then the follower 53 passes over the rise 55 into the
dwells 56 which subject the frame 20 and the honing
dwell 56 and ?nally on the rise 72 and then in the dwell
head in its entirety to oscillatory movement to inter
mittently make and break contact of the honing shoe 42 30 73 at which time the honing cycle is completed. By the
time the abrasive surface '65 of the tape 24 makes its
and tape 24 with the bearing surface 43 of the bearing
?nal or ‘fourth contact with the surface ‘43, the tips have
cu 8.
FIGURE 2 of the drawing, is mounted by a pin 58 on
the shuttle arms ‘59 and ‘60. The ‘honing shoe 42 is pro
vided with a bore 61 having ?ared ends 62 which allows
for self alignment of the shoe 42 with the bearing sur
face 43. At the same time, the honing shoe is free to pivot
?nish surface is produced with all the pitch defects re
and plate 21 to actuate the tape feed mechanism 32 by
The super-?nished bearing surface resulting ‘from the
present process of honing eliminates the howling sound
from such bearings when operating‘ at the great speeds
around pin 58 to align the abrasive cutting surface of the
honing tape 24 with the inclination of the bearing sur 45 at which such bearings are used in modern industry. The
?nished bearings are not tested until after they have been
face 43; A nozzle 63 is disposed inside of the cup 8 to
completed and assembled and if they produce a howling
supply a liquid designated by the numeral 64 to the bear
sound at high speeds, they are a total loss, as it would
ing surface 43 of the bearing cup 8 at the point it passes
be too costly to dismember the assembled parts.
underneath the grit designated by the numeral 65, thus
Although one embodiment of the invention has been
submerging the housing tape in the ?uid.
50
herein illustrated and described, it will be evident to those
It is generally known that oil used on a grit stone
skilled in the art that various modi?cations may be made
will reduce, if not entirely destroy, the cutting action
in the details of construction without departing from the
of the grit and kerosene or carbon oil is a ?uid which
principles herein set forth.
will clean out a grit surface after it has been used. I
I claim:
prefer to use kerosene or a solvent with a small percentage
of oil as the ?ushing or cleansing ?uid. It is to be under
1. In the method of honing a previously ground metal
stood that this ?uid has no effect on the cutting action
surface moving at relatively high linear speed by applying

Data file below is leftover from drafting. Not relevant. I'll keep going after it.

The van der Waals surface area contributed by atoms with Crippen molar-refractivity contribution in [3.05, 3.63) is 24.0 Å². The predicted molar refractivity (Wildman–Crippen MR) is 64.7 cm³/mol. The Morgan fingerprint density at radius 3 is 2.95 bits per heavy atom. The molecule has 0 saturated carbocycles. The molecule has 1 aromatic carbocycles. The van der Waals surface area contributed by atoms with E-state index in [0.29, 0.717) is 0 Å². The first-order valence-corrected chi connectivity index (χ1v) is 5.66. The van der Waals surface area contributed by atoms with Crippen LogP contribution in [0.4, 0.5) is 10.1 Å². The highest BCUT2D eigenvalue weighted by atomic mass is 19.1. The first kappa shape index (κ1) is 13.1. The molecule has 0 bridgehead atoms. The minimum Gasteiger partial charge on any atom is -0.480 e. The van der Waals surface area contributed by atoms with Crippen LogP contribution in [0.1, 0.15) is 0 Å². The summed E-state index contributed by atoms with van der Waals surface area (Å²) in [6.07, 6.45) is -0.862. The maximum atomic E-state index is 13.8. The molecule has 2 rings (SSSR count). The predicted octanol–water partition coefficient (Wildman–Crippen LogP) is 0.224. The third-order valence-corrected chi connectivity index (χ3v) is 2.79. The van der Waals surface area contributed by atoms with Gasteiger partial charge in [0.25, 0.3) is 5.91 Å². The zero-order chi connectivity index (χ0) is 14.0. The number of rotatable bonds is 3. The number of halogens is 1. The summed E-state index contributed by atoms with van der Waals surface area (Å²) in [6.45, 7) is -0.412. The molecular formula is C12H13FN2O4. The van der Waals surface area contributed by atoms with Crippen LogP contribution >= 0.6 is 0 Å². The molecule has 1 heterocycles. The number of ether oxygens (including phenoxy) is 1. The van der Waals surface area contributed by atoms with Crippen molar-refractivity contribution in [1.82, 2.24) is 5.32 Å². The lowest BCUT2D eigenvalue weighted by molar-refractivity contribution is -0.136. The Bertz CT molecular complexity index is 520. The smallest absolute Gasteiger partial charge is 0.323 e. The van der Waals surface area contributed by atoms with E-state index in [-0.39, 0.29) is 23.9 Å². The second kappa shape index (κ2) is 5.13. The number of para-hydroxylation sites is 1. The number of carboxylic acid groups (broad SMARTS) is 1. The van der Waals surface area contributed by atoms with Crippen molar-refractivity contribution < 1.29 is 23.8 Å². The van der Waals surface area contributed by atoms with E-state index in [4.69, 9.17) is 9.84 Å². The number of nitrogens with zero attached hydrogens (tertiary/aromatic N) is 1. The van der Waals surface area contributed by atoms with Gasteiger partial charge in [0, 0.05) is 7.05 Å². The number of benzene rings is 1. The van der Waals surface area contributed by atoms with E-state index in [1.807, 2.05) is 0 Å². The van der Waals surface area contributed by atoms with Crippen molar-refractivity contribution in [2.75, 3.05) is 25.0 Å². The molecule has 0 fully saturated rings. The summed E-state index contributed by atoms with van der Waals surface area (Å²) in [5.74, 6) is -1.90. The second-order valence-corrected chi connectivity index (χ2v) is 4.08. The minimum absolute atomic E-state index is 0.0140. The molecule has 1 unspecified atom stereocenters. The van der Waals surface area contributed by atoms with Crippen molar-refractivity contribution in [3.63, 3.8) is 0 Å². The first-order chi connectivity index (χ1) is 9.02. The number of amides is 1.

of the abrasive and may not affect the ?nish or polish of
an abrasive material submerged in a ?ushing ?uid to said
the honed surface. It is merely used in the instant case
moving surface while subjected to reciprocatory move
as a ?ushing agent and functions in the following man
ment transversely of the direction of travel of said surface,
ner:
the step of lifting said abrasive material away from said
In ‘FIGURE 5, the honing tape 24 is shown as having
moving surface to cause the ?uid to flush out the accumu
a surface of abrasive material 65 which, in the enlarged
lation of cuttings from the working surface of said abra
view of FIGURE 5, is shown as having sharp points.
When this abrasive surface contacts the ground surface 5 sive material.
2. In the method of honing bearings by applying an
43 of the bearing cup 8, it will remove ?ne chip-like metal
abrasive material submerged in a ?ushing ?uid under pres
particles that accumulate in the interstices 66 of the abra
sure to the bearing surface while the latter is rotating
sive surface 65 to clog it, as shown by the dark areas 67
in FIGURE ‘6 of the drawing. By intermittently raising
at relatively high peripheral speed and while subjecting
the abrasive surface 65 from the bearing surface 43, the
?uid 64 from nozzle ‘63 will pass between the grit and
bearing surfaces 65 and 43, respectively, with su?icient
said abrasive material to reciprocatory movement trans
versely of the direction of rotation of the bearing surface,
the step of intermittently lifting said abrasive material
force to cause the clogged cuttings 67 to be flushed out
away from the bearing surface to cause the ?uid to ?ush
out the accumulation of cuttings from the honing sur
of the grit, leaving a clean grit surface, as shown in
FIGURE 7 of the drawing. It will be noted that the 75 face of said abrasive material.
3,045,399
6
,3’. In the method of honing bearings by applying the
abrasive material on one side of a honing tape submerged
in a ?ushing ?uid to the bearing surface rotating at rela
tively high speed while subjecting it to reciprocatory
movement transversely of the direction of rotation of the
bearing surface, the step of intermittently lifting said abra
sive material away from the bearing surface to cause the
?uid to ?ush out the accumulation of cuttings from the
honing surface of said abrasive material.
.
References Qited in the ?le of this patent
UNITED STATES PATENTS
1,722,494
2,004,649
2,064,427
2,248,172
2,252,096
2,620,602
2,896,378
Brunner ____________ __ July 30,1929
Booth et a1. __________ __ June 11, 1935
Gurney et a1. ________ .._ Dec. 15, 1936
Hollengreen et a1. ____;__ July 8, 1941
Pew ________________ _... Aug. 12, 1941
Sehenk ______________ _.. Dec. 9, 1952
Keating _____________ __ July 28, 1959